5. The Forest
Perhaps sticking to what you do best should have been the advice for Natalie Dormer, formerly of Game of Thrones of course, and although broadening the acting pallet is chalk and cheese of Hollywood these days, The Forest is not quite the shining example of riveting success it might have been in another universe. What makes it so bad? It’s a horror which isn’t scary and primarily relies on the cheap thrill of jump scares which don’t make you jump whilst the doppleganger/twin sister narrative twist at the heart of the film doesn’t really make any sense whatsoever when picked apart. In a year of dull blockbusters, The Forest is the one A-List movie which was destined for straight-to-video goodness. Unforunately for Dormer and co., it’s so much worse.
Ron Howard. Tom Hanks. Felicity Jones. What could possibly go wrong? Oh yeah, it’s a Dan Brown adaptation of course. Whilst symbology, ancient hidden clues and a genocidal virus could be classed as the basis for adventure, Inferno is an A-Z in cinematic narcolepsy. Continuing the theme of The Da Vinci Code and Angels and Demons, Ron Howard’s latest is a confusing, shoddy dramatic tale of Dante, memory loss and the end of the world which embraces the notion that if the movie doesn’t slow down, the audience can’t decipher the truly pants storytelling at heart. Although the twist wasn’t expected, due in part to being asleep through most of the film’s first half, Inferno includes the most anti-climatic conclusion seen in recent history with a disease filled plastic bag at the heart of it. That’s right, a flippin’ carrier bag.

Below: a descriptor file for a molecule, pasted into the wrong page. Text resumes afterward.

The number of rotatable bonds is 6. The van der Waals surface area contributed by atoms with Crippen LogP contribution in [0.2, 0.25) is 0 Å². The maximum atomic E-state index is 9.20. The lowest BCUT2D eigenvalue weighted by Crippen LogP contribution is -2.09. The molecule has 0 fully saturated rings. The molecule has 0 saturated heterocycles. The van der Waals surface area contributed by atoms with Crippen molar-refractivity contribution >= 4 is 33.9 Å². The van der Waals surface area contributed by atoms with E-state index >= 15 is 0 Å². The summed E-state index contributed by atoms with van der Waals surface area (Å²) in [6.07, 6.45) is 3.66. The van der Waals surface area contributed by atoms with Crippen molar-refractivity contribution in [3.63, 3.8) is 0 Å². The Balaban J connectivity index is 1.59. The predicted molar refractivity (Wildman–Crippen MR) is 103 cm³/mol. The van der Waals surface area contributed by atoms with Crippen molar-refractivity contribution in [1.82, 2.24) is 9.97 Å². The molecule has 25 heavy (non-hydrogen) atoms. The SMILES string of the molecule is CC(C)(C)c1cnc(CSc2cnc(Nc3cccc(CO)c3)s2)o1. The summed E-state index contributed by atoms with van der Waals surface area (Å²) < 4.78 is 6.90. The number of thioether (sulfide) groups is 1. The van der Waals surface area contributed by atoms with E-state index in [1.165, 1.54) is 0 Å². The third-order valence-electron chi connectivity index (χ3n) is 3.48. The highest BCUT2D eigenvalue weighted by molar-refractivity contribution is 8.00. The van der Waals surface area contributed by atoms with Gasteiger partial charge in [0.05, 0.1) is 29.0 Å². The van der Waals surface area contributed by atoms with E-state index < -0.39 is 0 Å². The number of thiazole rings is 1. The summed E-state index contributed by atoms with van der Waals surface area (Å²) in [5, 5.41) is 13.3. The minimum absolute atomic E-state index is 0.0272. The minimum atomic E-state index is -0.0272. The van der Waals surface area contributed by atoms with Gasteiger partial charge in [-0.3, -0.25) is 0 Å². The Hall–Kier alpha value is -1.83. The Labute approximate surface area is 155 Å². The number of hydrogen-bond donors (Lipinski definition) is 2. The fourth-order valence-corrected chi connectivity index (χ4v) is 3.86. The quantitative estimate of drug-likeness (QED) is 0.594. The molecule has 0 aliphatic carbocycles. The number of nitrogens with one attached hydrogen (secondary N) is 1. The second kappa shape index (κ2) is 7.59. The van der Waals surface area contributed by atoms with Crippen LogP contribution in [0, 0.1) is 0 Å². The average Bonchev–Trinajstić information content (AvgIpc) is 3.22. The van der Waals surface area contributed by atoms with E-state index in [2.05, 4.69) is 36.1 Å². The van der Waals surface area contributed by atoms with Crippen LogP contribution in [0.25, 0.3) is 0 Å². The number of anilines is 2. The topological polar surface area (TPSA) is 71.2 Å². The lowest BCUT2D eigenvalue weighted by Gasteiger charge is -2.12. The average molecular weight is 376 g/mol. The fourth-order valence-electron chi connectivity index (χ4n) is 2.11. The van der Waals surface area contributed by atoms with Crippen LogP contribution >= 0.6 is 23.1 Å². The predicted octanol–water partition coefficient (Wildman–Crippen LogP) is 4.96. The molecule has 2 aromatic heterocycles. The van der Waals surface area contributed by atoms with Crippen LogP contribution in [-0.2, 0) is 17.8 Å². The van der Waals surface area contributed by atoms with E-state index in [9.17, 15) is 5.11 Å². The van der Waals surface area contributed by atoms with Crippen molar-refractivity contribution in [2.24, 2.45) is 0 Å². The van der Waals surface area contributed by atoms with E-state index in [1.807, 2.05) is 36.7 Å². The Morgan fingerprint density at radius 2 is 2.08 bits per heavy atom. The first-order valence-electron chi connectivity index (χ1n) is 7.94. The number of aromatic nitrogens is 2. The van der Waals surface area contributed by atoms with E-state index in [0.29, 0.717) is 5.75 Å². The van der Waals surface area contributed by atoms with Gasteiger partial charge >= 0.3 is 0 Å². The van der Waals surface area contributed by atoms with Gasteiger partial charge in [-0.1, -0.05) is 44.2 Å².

3. Independence Day: Resurgence
Yet another terrible excuse for a sequel that really, no-one was crying out for, particularly when twenty years has passed since the original and particularly when in an era where CGI-fuelled blockbusters tend to be actually quite boring, Independence Day: Resurgence is a movie which takes all the worst bits and mushes them into two hours of a laboured and depressingly dull disaster. With recurring actors from the first, aside from Will Smith, seemingly only popping up for the pay cheque and an uninspired choice of younger actors, Resurgence lacks the charm, thrill and general popcorn feel of the 1996 original, resorting to cheap, over-the-top digital effects instead of a narrative and effective characterisation. And still, it isn’t the worst film of the year.